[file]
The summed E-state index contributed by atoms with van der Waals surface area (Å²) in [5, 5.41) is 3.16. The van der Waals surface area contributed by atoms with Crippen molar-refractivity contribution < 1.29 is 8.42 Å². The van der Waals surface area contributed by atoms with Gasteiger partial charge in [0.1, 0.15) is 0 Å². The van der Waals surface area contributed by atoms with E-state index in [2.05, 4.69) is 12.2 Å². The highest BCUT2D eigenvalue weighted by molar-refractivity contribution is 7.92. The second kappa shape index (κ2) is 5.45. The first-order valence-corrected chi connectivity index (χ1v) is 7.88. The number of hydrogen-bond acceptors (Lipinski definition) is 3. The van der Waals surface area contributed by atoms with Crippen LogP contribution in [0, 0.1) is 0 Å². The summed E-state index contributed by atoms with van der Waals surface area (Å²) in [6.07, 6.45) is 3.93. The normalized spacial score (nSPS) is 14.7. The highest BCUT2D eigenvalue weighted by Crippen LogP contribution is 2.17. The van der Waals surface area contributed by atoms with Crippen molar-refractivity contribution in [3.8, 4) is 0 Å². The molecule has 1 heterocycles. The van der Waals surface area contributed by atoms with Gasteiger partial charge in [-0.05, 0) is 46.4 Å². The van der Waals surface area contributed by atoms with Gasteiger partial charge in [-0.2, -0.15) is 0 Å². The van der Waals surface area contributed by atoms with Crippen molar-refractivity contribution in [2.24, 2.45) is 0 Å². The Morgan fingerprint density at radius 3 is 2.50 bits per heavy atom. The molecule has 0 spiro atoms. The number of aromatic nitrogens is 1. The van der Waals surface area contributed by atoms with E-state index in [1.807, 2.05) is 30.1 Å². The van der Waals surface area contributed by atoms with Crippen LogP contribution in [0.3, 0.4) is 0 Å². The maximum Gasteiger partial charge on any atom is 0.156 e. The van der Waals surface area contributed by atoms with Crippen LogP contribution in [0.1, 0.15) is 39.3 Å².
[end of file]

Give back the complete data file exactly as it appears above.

The summed E-state index contributed by atoms with van der Waals surface area (Å²) in [5, 5.41) is 3.16. The van der Waals surface area contributed by atoms with Crippen molar-refractivity contribution < 1.29 is 8.42 Å². The van der Waals surface area contributed by atoms with Gasteiger partial charge in [0.1, 0.15) is 0 Å². The van der Waals surface area contributed by atoms with E-state index in [2.05, 4.69) is 12.2 Å². The highest BCUT2D eigenvalue weighted by molar-refractivity contribution is 7.92. The second kappa shape index (κ2) is 5.45. The first-order valence-corrected chi connectivity index (χ1v) is 7.88. The number of hydrogen-bond acceptors (Lipinski definition) is 3. The van der Waals surface area contributed by atoms with Crippen LogP contribution in [0, 0.1) is 0 Å². The summed E-state index contributed by atoms with van der Waals surface area (Å²) in [6.07, 6.45) is 3.93. The normalized spacial score (nSPS) is 14.7. The highest BCUT2D eigenvalue weighted by Crippen LogP contribution is 2.17. The van der Waals surface area contributed by atoms with Crippen molar-refractivity contribution in [3.8, 4) is 0 Å². The molecule has 1 heterocycles. The van der Waals surface area contributed by atoms with Gasteiger partial charge in [-0.05, 0) is 46.4 Å². The van der Waals surface area contributed by atoms with Gasteiger partial charge in [-0.2, -0.15) is 0 Å². The van der Waals surface area contributed by atoms with Crippen molar-refractivity contribution in [2.24, 2.45) is 0 Å². The Morgan fingerprint density at radius 3 is 2.50 bits per heavy atom. The molecule has 0 spiro atoms. The number of aromatic nitrogens is 1. The van der Waals surface area contributed by atoms with E-state index in [1.807, 2.05) is 30.1 Å². The van der Waals surface area contributed by atoms with Crippen LogP contribution in [0.3, 0.4) is 0 Å². The maximum Gasteiger partial charge on any atom is 0.156 e. The van der Waals surface area contributed by atoms with Crippen LogP contribution in [0.1, 0.15) is 39.3 Å².